Over the weekend, during a frustrating series loss to Cincinnati, the UConn baseball dugout was eerily quiet. While the Bearcats appeared to be enjoying themselves and playing loose, for the Huskies, it was all business and no play.
On the baseball diamond, focus and professionalism are important. But to be successful, you have to have fun too.
“It’s not a lack of effort, it’s a good attitude, it’s a good group of guys,” head coach Jim Penders said after the series. “If anything, Cincinnati played a lot looser, and got better results. They were looser in the box, looser on the mound.”
It was a different story in this week’s midweek matchups. The Huskies come away 2-0 with wins at Bryant and at home against Northeastern, and the change in energy and confidence was clearly visible.
“We were just having fun out there, and that’s what you have to do because at the end, it’s just a game,” Anthony Prato said after Wednesday’s win over Northeastern. “We played a lot cleaner and looser, and you could see that.”
After recording four errors in Sunday’s loss, Wednesday looked like it was going to be another ugly one. On the first play of the game, thirdbaseman Conor Moriarty tried to make a difficult throw to first on a groundball. It got away from firstbaseman Chris Winkel, allowing the runner to advance to the second.
However, this time, the Huskies didn’t get rattled. Colby Dunlop struck out two batters looking and Pat Winkel threw out the runner attempting to steal third. Moriarty would go on to have one of his best games of the season, going 2-for-4 with two runs scored and good contact in every at-bat.
When UConn exploded for four runs in the next inning, seizing a 4-1 lead, the dugout was loud, energetic and relaxed—a clear improvement from the weekend.
“It’s a chicken and the egg phenomenon,” Penders said on Wednesday. “When you’re ahead, and when guys are getting two-out RBIs, it’s easy to be energetic. When we’re having pop-outs and punch-outs and strikeouts looking with runners on second and third, it’s really hard for the dugout to be enthusiastic.”
While hitting, the team was as vocal and lighthearted as it’s been all year, giving constant encouragement to the batters and tossing in the occasional inside joke.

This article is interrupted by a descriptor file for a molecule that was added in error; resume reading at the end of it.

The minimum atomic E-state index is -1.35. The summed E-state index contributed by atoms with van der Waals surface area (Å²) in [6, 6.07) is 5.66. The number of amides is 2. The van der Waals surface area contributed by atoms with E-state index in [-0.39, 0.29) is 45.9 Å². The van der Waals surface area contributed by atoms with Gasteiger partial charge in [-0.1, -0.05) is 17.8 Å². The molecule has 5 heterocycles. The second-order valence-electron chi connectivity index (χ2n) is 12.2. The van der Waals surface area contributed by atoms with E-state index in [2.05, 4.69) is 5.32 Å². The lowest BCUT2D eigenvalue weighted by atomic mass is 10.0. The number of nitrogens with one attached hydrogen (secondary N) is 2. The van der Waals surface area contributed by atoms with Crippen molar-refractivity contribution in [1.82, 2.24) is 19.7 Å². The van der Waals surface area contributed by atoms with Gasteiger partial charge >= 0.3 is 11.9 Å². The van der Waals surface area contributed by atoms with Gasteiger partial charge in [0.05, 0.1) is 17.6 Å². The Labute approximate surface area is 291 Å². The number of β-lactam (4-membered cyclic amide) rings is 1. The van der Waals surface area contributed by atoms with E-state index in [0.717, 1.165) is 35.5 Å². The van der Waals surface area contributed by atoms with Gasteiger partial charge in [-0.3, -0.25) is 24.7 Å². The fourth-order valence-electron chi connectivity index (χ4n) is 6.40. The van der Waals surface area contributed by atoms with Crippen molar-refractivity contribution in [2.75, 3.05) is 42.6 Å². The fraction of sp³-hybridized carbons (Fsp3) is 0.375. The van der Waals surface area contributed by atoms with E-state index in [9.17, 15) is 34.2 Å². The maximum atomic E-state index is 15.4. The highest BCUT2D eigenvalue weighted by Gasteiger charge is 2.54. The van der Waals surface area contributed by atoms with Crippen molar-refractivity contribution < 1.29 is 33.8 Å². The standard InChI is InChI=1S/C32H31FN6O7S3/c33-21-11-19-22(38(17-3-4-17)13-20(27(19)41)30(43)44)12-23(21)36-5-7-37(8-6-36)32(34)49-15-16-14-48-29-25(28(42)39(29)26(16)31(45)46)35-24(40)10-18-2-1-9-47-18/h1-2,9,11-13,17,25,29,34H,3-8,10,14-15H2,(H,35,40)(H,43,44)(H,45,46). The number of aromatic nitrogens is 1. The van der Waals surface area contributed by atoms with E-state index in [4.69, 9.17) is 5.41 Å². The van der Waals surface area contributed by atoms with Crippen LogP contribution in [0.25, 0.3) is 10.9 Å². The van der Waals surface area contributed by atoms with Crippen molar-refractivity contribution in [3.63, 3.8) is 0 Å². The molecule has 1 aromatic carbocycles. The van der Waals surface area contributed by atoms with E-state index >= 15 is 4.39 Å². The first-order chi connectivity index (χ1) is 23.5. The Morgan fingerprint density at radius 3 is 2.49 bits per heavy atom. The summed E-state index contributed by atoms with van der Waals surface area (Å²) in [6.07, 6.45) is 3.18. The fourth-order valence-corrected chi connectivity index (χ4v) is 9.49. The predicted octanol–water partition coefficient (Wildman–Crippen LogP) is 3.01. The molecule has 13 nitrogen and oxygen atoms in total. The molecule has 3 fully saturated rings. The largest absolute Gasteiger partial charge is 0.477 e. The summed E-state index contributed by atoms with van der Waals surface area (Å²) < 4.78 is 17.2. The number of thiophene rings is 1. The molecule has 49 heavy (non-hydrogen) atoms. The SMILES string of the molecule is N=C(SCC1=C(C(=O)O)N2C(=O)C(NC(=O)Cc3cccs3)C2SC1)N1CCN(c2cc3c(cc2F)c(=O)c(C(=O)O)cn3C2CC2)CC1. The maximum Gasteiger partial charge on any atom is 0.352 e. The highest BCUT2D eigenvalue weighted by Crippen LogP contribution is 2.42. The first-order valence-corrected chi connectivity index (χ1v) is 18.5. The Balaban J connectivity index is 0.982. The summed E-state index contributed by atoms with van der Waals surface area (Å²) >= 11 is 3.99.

“We try to have as much energy as possible, and I think it fires our guys up when we have it going,” Dunlop said.
The bench was just as loud in the other half of the frame, feeding confidence to the pitchers, oohing and ahhing after impressive pitches and (respectfully) questioning close strike calls. Dunlop, who threw four innings of one-run ball with five strikeouts, said he tries to block most of it out.
“I just totally block it out completely, I can’t say it affects me at all,” Dunlop said. “In between pitches when I’m walking back to the mound, I’ll hear it, but once I’m on the mound it’s nothing to me.”
Even as the sun faded, the wind picked up and the temperatures dropped, UConn continued to manufacture its own energy. In the eighth, redshirt freshman Caleb Wurster was brought in to start the inning. He threw exactly one pitch, generated a fly-out to center, and was promptly taken out.
As he made his way back to the dugout, he high-fived the air several times before being swarmed by teammates. “You’re my hero!” and “Are you sure you don’t need water?” were called out. Wurster jokingly responded by asking for some Icy-Hot.
“It was just kind of a joke, [our coaches] like the lefty-on-lefty matchups, even to the fullest extent of just one pitch, one out, that’s it for me, ice it up,” Wurster said on that return to the dugout. “We had really good energy in the dugout today, everybody was loose, everybody was having a good time.”
It was a solid 6-2 victory on the heels of a 11-6 win over Bryant. Getting back in the win column is great, but restoring mojo and camaraderie is just as important.
“We need the energy in the dugout and on the field to be positive all the time,” Penders said.
“You can’t practice that in the barn or in batting practice, you need to do it in-game. The guys did it very well in the last two games.”
Andrew Morrison is the associate sports editor for The Daily Campus. He can be reached via email at firstname.lastname@example.org. He tweets at @asmor24